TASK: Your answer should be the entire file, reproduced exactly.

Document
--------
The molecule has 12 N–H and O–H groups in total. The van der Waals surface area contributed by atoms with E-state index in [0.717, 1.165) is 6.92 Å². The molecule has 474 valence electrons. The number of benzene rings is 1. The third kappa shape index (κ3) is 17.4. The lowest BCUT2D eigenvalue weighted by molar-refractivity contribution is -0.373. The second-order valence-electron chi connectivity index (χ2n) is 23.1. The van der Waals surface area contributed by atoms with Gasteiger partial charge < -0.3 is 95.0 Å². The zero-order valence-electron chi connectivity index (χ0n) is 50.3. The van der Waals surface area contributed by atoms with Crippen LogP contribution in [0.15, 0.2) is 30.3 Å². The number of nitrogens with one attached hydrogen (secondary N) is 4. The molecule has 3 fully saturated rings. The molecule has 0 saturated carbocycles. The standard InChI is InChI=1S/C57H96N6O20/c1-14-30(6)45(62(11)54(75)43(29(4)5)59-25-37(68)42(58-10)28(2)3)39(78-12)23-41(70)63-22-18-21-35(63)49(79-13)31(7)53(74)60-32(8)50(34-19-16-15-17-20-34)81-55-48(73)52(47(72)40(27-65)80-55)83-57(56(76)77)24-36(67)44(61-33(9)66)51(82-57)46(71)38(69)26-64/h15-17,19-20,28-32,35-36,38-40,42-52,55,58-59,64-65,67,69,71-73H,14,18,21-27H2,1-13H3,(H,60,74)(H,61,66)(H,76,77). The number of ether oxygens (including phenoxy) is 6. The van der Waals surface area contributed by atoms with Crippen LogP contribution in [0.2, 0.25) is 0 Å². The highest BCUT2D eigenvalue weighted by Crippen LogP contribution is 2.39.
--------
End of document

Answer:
The molecule has 12 N–H and O–H groups in total. The van der Waals surface area contributed by atoms with E-state index in [0.717, 1.165) is 6.92 Å². The molecule has 474 valence electrons. The number of benzene rings is 1. The third kappa shape index (κ3) is 17.4. The lowest BCUT2D eigenvalue weighted by molar-refractivity contribution is -0.373. The second-order valence-electron chi connectivity index (χ2n) is 23.1. The van der Waals surface area contributed by atoms with Gasteiger partial charge < -0.3 is 95.0 Å². The zero-order valence-electron chi connectivity index (χ0n) is 50.3. The van der Waals surface area contributed by atoms with Crippen LogP contribution in [0.15, 0.2) is 30.3 Å². The number of nitrogens with one attached hydrogen (secondary N) is 4. The molecule has 3 fully saturated rings. The molecule has 0 saturated carbocycles. The standard InChI is InChI=1S/C57H96N6O20/c1-14-30(6)45(62(11)54(75)43(29(4)5)59-25-37(68)42(58-10)28(2)3)39(78-12)23-41(70)63-22-18-21-35(63)49(79-13)31(7)53(74)60-32(8)50(34-19-16-15-17-20-34)81-55-48(73)52(47(72)40(27-65)80-55)83-57(56(76)77)24-36(67)44(61-33(9)66)51(82-57)46(71)38(69)26-64/h15-17,19-20,28-32,35-36,38-40,42-52,55,58-59,64-65,67,69,71-73H,14,18,21-27H2,1-13H3,(H,60,74)(H,61,66)(H,76,77). The number of ether oxygens (including phenoxy) is 6. The van der Waals surface area contributed by atoms with Crippen LogP contribution in [0.2, 0.25) is 0 Å². The highest BCUT2D eigenvalue weighted by Crippen LogP contribution is 2.39.